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Details of Grant 

EPSRC Reference: GR/S97613/01
Title: Carbon Nanotubes for Photonic Devices
Principal Investigator: Ferrari, Professor AC
Other Investigators:
White, Professor I Robertson, Professor J Milne, Professor WI
Researcher Co-Investigators:
Dr C Marinelli Professor S Reich
Project Partners:
Dow Corning Ltd (UK) Epson (UK) Ltd Intel Corporation Ltd
UCL
Department: Engineering
Organisation: University of Cambridge
Scheme: Standard Research (Pre-FEC)
Starts: 01 October 2004 Ends: 30 September 2007 Value (£): 229,362
EPSRC Research Topic Classifications:
Materials Characterisation Optical Devices & Subsystems
EPSRC Industrial Sector Classifications:
Electronics
Related Grants:
GR/S97620/01
Panel History:  
Summary on Grant Application Form
The aim of the project is to develop carbon nanotubes (CNTS) for a new range of photonic devices, such as saturable absorbers for ultra-short pulse lasers, photonic crystals and electro-optic emitting and modulating devices. Such CNT-based devices are expected to find a wide range of applications not only In optical communications but also in bio-medical instruments, chemical analysis, time resolved spectroscopy, electro-optical sampling. microscopy and surgery. Advantages of CNTS not only include their high speed and strong non-linearity, but also their wide wavelength range, reliability and low cost.This project proposes first to study the non-linear optical behaviour of CNTs and their response times. In order to understand the dependence of optical properties on fabrication technologies, prototype optical structures will be made from both spray-dated CNTS and CNT-polymer composite films_ The project will then form CNT incorporated waveguide structures to determine the potential of direct integration of CNTs into conventional photonic components and circuits_ Various CNT structures will be investigated for potential exploitation as optical switches, absorbers for ultrashort optical systems, emitters and modulators. Finally, as Cambridge has expertise in forming precisely aligned arrays of CNTS, arrays of vertically aligned nanotubes will be used to form photonic band gap crystals.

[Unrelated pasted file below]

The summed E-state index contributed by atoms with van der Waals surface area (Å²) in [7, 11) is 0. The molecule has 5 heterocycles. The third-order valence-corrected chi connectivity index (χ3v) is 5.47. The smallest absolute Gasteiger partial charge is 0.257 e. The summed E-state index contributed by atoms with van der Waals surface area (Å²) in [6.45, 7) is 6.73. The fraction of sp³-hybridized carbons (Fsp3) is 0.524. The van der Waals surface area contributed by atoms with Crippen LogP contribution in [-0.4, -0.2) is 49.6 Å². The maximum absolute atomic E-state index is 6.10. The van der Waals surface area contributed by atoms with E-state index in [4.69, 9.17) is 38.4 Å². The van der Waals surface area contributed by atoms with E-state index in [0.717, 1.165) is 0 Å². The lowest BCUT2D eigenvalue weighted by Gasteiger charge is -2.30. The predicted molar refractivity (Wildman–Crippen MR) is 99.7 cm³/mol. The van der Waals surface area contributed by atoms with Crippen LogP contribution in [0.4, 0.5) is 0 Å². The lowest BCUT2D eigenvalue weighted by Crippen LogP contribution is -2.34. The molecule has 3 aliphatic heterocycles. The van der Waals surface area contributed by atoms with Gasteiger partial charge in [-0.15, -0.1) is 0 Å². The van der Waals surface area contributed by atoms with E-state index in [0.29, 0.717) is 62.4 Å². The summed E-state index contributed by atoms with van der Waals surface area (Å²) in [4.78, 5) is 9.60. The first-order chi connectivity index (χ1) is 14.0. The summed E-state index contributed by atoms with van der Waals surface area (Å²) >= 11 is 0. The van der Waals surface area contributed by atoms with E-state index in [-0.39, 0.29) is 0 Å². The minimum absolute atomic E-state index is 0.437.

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Further Information:  
Organisation Website: http://www.cam.ac.uk